MONTREAL — Air Canada’s acquisition of Transat AT Inc. is up in the air after Canada’s largest airline said it will not allow more time for the deal to go through.

The acquisition was set to be completed by Feb. 15, but since the deal has not yet received approval from the European Union, both parties now have the right to terminate the agreement at any time, Transat said in a statement Tuesday morning.

“Transat and Air Canada are continuing their discussions regarding potential amendments to the arrangement agreement that may be required,” Transat said.

Despite the discussions, there is no guarantee that any new agreement will be reached, or that the existing one will not be terminated altogether, Transat said. The transaction had previously been approved by the Canadian government on Feb. 11.

Transat’s stock was down 6.27 per cent in early afternoon trading on the S&P/TSX composite index, while Air Canada shares were up 3.67 per cent.

“The agreement remains in place unless and until either party terminates it,” Air Canada spokeswoman Pascale Dery said. “There is no update to provide and … our ability to discuss the transaction is limited by various confidentiality, governance, contractual and other considerations.”

Air Canada’s decision not to extend the date for the transaction comes amid an uncertain and rapidly changing business environment for the airline industry.

Canada’s airlines recently suspended all flights to Mexico and the Caribbean until April 30 at the request of the federal government, in addition to a mandatory hotel quarantine for air travellers entering Canada, which goes into effect on Feb. 22.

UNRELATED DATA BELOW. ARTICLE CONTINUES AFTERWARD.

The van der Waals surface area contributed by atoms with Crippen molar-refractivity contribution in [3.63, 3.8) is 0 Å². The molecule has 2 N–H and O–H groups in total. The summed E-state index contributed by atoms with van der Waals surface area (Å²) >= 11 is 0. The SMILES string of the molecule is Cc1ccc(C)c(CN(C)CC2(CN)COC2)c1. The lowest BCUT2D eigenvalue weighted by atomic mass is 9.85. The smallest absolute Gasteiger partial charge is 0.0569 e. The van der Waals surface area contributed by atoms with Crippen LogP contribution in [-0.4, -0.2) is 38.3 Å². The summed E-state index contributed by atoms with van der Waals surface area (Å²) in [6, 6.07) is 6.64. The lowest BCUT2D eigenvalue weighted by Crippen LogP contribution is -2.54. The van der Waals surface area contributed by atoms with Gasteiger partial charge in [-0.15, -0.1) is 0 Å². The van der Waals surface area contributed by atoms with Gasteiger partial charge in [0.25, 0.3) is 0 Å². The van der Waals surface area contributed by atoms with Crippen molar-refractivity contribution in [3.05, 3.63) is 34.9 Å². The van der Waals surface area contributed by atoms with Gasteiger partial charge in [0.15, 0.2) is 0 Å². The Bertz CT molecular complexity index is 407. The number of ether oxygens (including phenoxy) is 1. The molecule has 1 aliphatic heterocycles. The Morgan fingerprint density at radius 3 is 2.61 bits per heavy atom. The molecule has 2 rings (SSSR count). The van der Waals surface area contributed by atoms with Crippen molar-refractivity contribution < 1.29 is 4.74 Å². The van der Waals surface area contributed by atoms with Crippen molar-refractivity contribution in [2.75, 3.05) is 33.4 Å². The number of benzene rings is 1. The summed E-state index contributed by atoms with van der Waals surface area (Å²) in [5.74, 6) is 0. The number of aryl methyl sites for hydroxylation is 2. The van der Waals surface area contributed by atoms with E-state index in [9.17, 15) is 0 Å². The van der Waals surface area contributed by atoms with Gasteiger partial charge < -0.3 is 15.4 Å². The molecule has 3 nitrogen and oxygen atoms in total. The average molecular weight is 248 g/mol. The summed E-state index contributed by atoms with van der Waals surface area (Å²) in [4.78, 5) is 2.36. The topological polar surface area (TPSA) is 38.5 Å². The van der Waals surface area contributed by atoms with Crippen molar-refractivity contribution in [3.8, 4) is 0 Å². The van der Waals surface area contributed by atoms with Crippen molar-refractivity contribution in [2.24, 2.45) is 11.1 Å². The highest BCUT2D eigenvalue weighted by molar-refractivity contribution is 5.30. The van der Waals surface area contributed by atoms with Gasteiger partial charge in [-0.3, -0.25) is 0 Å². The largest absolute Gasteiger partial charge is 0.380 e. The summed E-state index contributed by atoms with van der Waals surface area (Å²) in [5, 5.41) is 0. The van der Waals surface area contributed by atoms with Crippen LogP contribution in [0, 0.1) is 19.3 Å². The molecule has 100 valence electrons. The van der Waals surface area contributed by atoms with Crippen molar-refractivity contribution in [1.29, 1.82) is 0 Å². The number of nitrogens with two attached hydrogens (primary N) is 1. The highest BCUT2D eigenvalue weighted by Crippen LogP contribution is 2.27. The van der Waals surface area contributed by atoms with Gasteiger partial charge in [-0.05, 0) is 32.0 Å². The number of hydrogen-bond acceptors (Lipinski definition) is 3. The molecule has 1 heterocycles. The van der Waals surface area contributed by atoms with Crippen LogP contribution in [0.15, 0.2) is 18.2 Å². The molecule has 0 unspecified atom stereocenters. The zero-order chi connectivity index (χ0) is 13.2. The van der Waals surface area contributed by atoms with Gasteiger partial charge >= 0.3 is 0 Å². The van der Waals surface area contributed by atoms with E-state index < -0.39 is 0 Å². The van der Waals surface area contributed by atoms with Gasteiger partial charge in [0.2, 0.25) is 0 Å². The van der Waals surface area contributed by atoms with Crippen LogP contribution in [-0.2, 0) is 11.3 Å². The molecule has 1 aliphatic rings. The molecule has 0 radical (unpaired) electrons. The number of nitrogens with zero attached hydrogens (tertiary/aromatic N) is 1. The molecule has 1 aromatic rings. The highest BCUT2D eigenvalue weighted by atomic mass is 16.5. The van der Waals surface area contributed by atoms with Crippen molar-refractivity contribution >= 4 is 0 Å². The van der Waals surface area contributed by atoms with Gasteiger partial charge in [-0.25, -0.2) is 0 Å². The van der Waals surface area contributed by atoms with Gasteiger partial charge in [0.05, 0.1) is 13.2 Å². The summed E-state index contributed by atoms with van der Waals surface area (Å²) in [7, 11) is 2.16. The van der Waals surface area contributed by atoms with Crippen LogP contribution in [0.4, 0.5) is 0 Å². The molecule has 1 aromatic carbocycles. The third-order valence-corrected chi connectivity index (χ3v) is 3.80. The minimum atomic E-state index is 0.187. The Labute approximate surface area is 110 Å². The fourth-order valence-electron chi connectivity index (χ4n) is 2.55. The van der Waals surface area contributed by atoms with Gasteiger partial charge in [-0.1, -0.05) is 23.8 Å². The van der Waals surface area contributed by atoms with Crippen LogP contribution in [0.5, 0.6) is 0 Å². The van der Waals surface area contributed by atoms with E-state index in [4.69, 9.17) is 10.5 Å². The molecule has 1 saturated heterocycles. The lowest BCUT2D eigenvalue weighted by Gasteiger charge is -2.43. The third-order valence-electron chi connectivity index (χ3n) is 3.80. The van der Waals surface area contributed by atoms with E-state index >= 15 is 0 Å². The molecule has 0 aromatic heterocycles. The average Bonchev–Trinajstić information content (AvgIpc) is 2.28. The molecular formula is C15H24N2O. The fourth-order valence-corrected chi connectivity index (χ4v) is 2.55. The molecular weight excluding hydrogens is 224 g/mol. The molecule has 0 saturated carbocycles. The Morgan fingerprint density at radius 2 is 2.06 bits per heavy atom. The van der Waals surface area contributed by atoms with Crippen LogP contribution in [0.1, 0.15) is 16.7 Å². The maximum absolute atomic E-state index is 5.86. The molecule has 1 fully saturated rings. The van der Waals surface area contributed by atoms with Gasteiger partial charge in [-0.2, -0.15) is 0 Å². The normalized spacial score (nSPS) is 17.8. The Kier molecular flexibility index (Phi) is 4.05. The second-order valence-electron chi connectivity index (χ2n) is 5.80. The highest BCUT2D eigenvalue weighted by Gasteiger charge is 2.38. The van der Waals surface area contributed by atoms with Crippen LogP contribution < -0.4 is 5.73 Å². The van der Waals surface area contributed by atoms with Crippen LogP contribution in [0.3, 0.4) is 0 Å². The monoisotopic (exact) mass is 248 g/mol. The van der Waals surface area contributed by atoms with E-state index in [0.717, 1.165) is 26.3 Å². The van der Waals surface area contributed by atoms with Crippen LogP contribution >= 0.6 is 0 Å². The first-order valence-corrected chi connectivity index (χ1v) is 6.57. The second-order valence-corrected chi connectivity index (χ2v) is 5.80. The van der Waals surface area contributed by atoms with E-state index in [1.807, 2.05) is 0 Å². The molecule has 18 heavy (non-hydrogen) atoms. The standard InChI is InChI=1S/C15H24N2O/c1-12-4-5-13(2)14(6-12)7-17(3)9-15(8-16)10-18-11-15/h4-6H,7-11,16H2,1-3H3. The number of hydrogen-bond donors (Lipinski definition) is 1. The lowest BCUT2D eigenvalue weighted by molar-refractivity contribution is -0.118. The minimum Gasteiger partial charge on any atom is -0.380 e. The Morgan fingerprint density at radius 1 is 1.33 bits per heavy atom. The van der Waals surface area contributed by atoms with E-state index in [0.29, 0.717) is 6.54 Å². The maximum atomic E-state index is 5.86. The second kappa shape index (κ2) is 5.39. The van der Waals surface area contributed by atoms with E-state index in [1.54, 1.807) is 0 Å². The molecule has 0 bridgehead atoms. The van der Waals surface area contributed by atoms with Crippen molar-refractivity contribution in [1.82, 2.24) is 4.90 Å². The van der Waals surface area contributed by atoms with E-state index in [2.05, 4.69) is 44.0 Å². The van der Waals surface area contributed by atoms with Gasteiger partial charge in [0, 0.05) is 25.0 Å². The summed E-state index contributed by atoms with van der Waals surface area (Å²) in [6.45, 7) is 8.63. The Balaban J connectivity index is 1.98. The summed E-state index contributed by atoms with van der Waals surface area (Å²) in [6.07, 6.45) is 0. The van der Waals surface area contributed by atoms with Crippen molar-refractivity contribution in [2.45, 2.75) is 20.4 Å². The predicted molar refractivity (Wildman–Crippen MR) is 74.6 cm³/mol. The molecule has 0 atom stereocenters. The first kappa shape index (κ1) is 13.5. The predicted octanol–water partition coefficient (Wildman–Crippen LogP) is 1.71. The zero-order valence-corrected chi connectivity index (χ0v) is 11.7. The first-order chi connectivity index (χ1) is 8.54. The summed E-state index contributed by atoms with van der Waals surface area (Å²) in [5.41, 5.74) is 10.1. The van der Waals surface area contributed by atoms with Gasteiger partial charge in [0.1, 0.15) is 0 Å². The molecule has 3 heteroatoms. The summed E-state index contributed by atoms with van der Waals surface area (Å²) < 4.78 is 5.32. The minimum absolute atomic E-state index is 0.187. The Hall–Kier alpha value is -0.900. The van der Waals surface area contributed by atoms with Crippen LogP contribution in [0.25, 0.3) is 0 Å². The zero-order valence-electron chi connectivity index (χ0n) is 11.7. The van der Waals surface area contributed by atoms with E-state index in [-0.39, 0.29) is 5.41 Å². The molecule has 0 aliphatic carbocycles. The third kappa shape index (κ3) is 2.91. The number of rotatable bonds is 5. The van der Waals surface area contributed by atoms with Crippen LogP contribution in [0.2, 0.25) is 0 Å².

The restrictions further hampered travel demand and forced widespread layoffs and route cuts. Transat, for its part, has suspended virtually all of its operations until April 30.

Calin Rovinescu, Air Canada’s CEO and president until his retirement earlier this week, said during the company’s most recent earnings call on Feb. 12 that he was encouraged by signs of progress in talks between the industry and the federal government regarding a bailout for the airline sector.

Rovinescu also said that he expected the federal government to roll out a co-ordinated testing program at airports that would replace some aspects of the current quarantine measures.

Benoit Poirier, an analyst for Desjardins, said the update about the agreement was negative for Transat, despite the possibility that other interested buyers could approach the company with offers. 

“At this time, it is difficult to gauge Air Canada’s commitment/engagement regarding the proposed transaction as market conditions have deteriorated over the last months,” Poirier wrote in a memo Tuesday.

In January, Transat disclosed that it had received a separate offer from the investment firm of Quebecor Inc. CEO Pierre Karl Peladeau, although Transat’s board preferred the Air Canada offer. This past weekend, Peladeau addressed the deal in a post on Facebook, calling on Transat to reach an agreement with his firm.

This report by The Canadian Press was first published Feb. 16, 2021.

Companies in this story: (TSX:AC; TSX: TRZ)

Jon Victor, The Canadian Press

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